2010-01-04

Taking Eddy & Boyd Seriously (2)

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by Neil Godfrey

Eddy and Boyd are often touted as having written some sort of authoritative rebuttal of arguments sceptical of “the historical reliability of the Synoptic Jesus tradition”, but as I began to show in my earlier part 1 post, and will continue here, their work

  •  misrepresents specific arguments they claim to refute;
  •  demonstrates a shoddiness, sometimes bordering on intellectual dishonesty.

Uncharitable post?

One commenter said I lack a sense of charity or humanity when I speak harshly against certain authors. I sometimes think he might have a point, and I reconsider. But other times I confess I have little patience with public intellectuals who are looked to as authorities yet whose work demonstrates a lack of respect for the integrity of their public audiences and/or the logical norms of wider scholarly discourse, and who substitute these for popular or partisan assertions and obfuscations.

“The Case for the Authenticity of 1 Thessalonians 2:13-16” (Part 2)

Continuing from my Part 1 post, here is the passage under discussion:

13. For this reason we also constantly thank God that when you received the word of God which you heard from us, you accepted it not as the word of men, but for what it really is, the word of God, which also performs its work in you who believe.

14. For you, brethren, became imitators of the churches of God in Christ Jesus that are in Judea, for you also endured the same sufferings at the hands of your own countrymen, even as they did from the Jews,

15. who both killed the Lord Jesus and the prophets, and drove us out. They are not pleasing to God, but hostile to all men,

16. hindering us from speaking to the Gentiles so that they may be saved; with the result that they always fill up the measure of their sins. But wrath has come upon them to the utmost.

If Paul indeed wrote this, then he clearly believed that Jesus was  a recent historical person.

However, there are many published scholarly arguments against this passage’s authenticity: it reads like a savage anti-semitic attack, blaming Jews for the death of Jesus and gloating that they have finally got their just-deserts. Many have seen this as a reference to the destruction of Jerusalem in 70 c.e.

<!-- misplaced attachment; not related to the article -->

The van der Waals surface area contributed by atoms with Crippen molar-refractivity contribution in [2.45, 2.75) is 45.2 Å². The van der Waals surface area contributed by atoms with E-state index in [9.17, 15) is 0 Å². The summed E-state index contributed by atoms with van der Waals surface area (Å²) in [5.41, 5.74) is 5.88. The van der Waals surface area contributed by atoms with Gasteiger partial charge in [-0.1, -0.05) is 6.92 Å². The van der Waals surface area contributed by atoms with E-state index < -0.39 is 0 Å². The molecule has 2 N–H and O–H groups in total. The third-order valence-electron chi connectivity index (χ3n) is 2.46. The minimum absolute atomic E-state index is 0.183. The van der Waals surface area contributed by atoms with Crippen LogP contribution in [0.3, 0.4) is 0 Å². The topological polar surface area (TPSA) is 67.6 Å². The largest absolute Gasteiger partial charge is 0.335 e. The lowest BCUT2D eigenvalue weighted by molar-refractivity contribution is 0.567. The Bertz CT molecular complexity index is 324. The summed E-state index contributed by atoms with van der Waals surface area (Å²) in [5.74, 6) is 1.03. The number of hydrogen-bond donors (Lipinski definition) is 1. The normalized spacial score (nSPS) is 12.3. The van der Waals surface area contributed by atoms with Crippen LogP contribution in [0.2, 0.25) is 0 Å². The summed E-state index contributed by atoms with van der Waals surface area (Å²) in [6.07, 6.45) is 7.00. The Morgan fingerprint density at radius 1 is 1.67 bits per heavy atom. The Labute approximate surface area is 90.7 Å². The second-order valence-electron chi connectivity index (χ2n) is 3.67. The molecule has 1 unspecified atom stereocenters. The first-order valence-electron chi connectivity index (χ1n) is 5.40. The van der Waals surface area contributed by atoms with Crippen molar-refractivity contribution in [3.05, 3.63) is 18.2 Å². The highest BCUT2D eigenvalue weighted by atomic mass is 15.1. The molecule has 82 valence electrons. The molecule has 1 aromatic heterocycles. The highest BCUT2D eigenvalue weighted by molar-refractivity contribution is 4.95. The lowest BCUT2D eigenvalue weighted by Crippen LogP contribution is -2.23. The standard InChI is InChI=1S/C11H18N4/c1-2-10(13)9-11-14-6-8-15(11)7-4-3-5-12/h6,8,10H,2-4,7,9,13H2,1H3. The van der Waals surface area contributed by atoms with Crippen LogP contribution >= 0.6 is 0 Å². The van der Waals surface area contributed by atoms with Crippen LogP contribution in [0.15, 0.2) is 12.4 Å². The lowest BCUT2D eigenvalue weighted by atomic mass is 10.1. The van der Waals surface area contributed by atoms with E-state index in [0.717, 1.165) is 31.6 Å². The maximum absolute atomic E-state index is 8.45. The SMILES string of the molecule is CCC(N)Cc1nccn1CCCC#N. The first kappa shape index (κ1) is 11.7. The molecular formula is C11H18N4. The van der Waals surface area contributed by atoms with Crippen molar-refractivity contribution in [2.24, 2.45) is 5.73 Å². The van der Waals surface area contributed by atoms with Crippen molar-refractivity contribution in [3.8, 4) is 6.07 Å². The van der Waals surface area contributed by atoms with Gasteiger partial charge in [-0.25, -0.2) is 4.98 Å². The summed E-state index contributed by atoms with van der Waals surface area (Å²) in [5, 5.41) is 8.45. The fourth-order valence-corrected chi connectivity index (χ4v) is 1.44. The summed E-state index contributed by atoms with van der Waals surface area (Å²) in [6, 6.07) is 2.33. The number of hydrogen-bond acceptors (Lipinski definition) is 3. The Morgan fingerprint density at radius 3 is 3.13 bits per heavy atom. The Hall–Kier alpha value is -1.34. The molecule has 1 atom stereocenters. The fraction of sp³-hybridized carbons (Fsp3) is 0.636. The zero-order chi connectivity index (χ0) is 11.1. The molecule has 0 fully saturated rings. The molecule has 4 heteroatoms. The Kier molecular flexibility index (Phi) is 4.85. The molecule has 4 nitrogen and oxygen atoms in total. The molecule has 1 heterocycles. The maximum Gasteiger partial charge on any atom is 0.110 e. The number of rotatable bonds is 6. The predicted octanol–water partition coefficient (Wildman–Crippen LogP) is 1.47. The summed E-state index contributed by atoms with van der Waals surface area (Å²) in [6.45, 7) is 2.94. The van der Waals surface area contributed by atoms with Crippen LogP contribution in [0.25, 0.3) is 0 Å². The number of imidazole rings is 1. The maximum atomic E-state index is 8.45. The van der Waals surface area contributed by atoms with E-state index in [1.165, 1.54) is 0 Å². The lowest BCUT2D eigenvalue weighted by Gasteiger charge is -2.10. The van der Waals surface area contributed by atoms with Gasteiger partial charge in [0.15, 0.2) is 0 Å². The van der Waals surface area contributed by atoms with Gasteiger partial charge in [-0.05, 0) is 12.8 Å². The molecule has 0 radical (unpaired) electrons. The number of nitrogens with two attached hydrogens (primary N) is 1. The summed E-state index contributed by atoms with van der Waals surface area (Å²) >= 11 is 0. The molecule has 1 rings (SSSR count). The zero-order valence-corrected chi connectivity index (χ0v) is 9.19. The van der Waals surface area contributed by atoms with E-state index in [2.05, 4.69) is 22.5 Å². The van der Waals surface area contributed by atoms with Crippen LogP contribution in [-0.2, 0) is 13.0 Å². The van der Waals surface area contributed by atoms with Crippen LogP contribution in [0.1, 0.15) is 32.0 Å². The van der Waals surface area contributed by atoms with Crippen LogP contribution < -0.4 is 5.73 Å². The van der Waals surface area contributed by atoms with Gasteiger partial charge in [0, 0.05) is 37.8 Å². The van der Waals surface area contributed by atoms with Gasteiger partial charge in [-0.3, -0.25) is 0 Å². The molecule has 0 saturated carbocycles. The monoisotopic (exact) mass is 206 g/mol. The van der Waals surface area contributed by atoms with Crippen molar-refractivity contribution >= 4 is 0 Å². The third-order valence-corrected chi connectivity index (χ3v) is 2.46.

Elsewhere in Paul’s letters, however, a far more hopeful and gracious attitude is expressed towards the Jews. Romans 11, in particular, is cited as Paul’s real optimism that his fellow countrymen are only temporarily “blinded” and will one day all be saved. Further, the passage in 1 Thess. 2 reads most smoothly if the “anti-semitic” passage is removed. For reasons such as these, many have argued that this one passage is not authentic to any original letter of Paul. It is a later insertion.

Specifically, Birger A. Pearson (1971) discusses the following reasons for believing it to be a non-Pauline insertion:

  1. The passage begins a second “thanksgiving section” in the letter — something that appears to be an anomaly in Paul’s letters
  2. This same passage begins with a repetition of the same words and phrases (or identical ones) as had been already written in 1:13ff.
  3. The passage intrudes into a ‘travelogue’ or ‘apostolic parousia’ section, something used by Paul to declare his travel plans and desire to be with the congregation, etc. — Paul nowhere else breaks up a ‘travelogue’ section
  4. The passage urges one church to follow another church as an example — while elsewhere (including in chapter one of this same letter) Paul commands his churches to follow him, or praises them for doing so, as he follows Christ
  5. This passage points to a period of persecution of Christians in Judea between 44 and 66 (when the Jewish War against Rome began) b.c.e. — there is no other evidence for such persecution